Wednesday, January 30, 2008
According to Gonzales, research suggests when a person gets lost, he or she goes through five general stages, similar to the stages of grief and dying. First is the denial "that you're disoriented and press on with growing urgency, attempting to make your mental map fit what you see." Second is the realization "that you're genuinely lost, the urgency blossoms into a full-scale survival emergency." In the third stage you struggle to "form a strategy for finding some place that matches the mental map. (It is a misguided strategy, for there is no such place now: You are lost.)" Stage four is where you "deteriorate both rationally and emotionally, as the strategy fails to resolve the conflict." And stage five, is where "you must become resigned to your plight. Like it or not, you must make a new mental map of where you are... To survive, you must find yourself. Then it won't matter where you are."
Here's what I get to learn during my walk in my artistic wilderness. To be true to myself, find myself, and trust myself. It might be tough sometimes, but geeze, the view is incredible!
Friday, January 25, 2008
I am blessed with ideas. I carry around a small notebook, and when I get a vision of a new art piece I write it down, complete with thumbnails, copious notes, and lots of options and ideas. This can be tricky sometimes since I'm usually driving. I'll be careful, I promise. My ideas usually start with a personal issue -- something I'm sorting out in my own life, etc. -- and then the visual concept starts to bubble to the top.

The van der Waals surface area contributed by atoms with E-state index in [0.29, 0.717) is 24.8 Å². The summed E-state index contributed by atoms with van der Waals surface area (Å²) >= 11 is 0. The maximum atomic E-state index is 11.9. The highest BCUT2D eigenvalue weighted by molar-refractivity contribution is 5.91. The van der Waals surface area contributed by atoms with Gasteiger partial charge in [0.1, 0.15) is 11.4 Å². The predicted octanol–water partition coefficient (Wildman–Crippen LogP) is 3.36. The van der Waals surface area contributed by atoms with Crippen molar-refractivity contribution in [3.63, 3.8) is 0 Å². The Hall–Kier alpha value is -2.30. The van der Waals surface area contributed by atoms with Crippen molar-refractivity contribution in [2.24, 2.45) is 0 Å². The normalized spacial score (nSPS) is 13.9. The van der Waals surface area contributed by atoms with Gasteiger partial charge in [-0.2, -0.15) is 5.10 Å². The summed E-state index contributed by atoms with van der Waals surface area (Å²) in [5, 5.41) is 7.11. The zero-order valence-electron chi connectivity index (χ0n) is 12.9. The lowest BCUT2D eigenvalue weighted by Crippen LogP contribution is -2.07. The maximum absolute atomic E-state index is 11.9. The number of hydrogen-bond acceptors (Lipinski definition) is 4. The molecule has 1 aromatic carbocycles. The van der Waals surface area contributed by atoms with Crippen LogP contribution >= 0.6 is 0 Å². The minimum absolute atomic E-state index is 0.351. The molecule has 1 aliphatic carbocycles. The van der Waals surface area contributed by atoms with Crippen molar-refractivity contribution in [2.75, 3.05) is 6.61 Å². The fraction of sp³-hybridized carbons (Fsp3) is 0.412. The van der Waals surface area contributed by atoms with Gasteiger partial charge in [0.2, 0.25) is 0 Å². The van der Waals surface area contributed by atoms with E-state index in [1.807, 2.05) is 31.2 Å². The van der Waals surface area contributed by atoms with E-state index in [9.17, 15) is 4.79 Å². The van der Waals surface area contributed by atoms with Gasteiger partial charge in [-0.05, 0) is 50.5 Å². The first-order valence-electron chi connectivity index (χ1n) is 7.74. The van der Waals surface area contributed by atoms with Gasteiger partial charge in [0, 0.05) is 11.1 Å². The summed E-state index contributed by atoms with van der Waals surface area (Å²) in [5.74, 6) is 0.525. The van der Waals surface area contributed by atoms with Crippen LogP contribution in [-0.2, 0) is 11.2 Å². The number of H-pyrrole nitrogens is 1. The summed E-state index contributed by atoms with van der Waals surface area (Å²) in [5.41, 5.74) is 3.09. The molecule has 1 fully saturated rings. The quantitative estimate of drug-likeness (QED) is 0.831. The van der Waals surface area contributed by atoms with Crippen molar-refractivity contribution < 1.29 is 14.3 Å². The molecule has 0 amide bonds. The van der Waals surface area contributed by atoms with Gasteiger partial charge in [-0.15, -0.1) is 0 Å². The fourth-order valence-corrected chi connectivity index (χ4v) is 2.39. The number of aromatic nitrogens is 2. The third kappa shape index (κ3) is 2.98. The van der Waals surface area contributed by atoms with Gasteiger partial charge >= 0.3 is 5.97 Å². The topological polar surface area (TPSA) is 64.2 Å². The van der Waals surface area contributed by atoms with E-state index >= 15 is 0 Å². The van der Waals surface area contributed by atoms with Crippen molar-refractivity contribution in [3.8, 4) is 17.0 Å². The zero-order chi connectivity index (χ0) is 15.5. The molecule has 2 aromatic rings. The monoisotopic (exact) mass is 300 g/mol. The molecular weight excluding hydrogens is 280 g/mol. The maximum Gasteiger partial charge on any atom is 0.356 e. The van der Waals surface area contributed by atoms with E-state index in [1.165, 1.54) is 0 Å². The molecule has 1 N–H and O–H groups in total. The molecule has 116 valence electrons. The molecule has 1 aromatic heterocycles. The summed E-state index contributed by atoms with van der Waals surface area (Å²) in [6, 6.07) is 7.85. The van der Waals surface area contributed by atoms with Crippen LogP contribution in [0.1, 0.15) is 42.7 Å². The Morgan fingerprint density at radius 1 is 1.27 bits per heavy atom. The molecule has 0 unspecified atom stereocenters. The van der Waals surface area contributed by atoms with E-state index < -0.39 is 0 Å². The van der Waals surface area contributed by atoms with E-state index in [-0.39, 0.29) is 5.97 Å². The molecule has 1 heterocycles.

I have a day job. I have a family. I have several four-legged critters. In other words, my time is not always my own. I'm also an expert at finding reasons for not going out to the studio. It's butt-freezing cold and rainy. There is no electricity out there. It's dark.
Also. There are roadblocks. There are technical/mechanical issues with one piece. Things are not going as planned. (Note to self. It's time to mentally remap. If you don't know what that means, read Deep Survival. I'm half way through and starting to get it. The artistic process is not unlike wilderness survival. Perhaps that will be another entry.)
There's more. There's the fact that I am taking on an uncomfortable subject right now. It's a strong powerful vision and I'm excited. It also involves snakes - OK, just one snake - but that's enough. I am not snake-phobic, but I am afraid of venomous snakes. Rattlesnakes in particular. Really afraid. And I know how powerful snakes are. They show up in my dreams whenever I'm going through a particularly difficult transition in my life. So right now I am in the squirming stage of the artistic process. I think that comes somewhere after denial and bargaining, but definitely before acceptance.
Wednesday, January 23, 2008
Wednesday, January 16, 2008
What is it about girls and horses?